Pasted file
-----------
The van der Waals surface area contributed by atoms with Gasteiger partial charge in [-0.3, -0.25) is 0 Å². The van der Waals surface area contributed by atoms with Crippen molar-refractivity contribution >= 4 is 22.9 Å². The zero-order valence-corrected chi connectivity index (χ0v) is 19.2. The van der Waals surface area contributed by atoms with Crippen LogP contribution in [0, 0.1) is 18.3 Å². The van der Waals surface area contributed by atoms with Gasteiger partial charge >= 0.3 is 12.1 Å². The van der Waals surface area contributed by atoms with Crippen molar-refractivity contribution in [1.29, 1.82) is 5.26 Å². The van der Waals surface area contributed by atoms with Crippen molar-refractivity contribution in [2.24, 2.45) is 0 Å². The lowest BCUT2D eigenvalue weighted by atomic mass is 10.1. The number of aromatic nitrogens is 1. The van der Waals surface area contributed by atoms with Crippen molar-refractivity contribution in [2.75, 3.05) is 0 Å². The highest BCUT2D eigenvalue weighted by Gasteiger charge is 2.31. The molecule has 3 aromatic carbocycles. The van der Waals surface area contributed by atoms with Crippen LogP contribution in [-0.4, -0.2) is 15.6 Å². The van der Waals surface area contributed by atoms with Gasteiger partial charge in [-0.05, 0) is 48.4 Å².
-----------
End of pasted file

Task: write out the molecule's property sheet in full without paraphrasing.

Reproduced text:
The van der Waals surface area contributed by atoms with Gasteiger partial charge in [-0.3, -0.25) is 0 Å². The van der Waals surface area contributed by atoms with Crippen molar-refractivity contribution >= 4 is 22.9 Å². The zero-order valence-corrected chi connectivity index (χ0v) is 19.2. The van der Waals surface area contributed by atoms with Crippen LogP contribution in [0, 0.1) is 18.3 Å². The van der Waals surface area contributed by atoms with Gasteiger partial charge >= 0.3 is 12.1 Å². The van der Waals surface area contributed by atoms with Crippen molar-refractivity contribution in [1.29, 1.82) is 5.26 Å². The van der Waals surface area contributed by atoms with Crippen molar-refractivity contribution in [2.24, 2.45) is 0 Å². The lowest BCUT2D eigenvalue weighted by atomic mass is 10.1. The number of aromatic nitrogens is 1. The van der Waals surface area contributed by atoms with Crippen molar-refractivity contribution in [2.75, 3.05) is 0 Å². The highest BCUT2D eigenvalue weighted by Gasteiger charge is 2.31. The molecule has 3 aromatic carbocycles. The van der Waals surface area contributed by atoms with Crippen LogP contribution in [-0.4, -0.2) is 15.6 Å². The van der Waals surface area contributed by atoms with Gasteiger partial charge in [-0.05, 0) is 48.4 Å².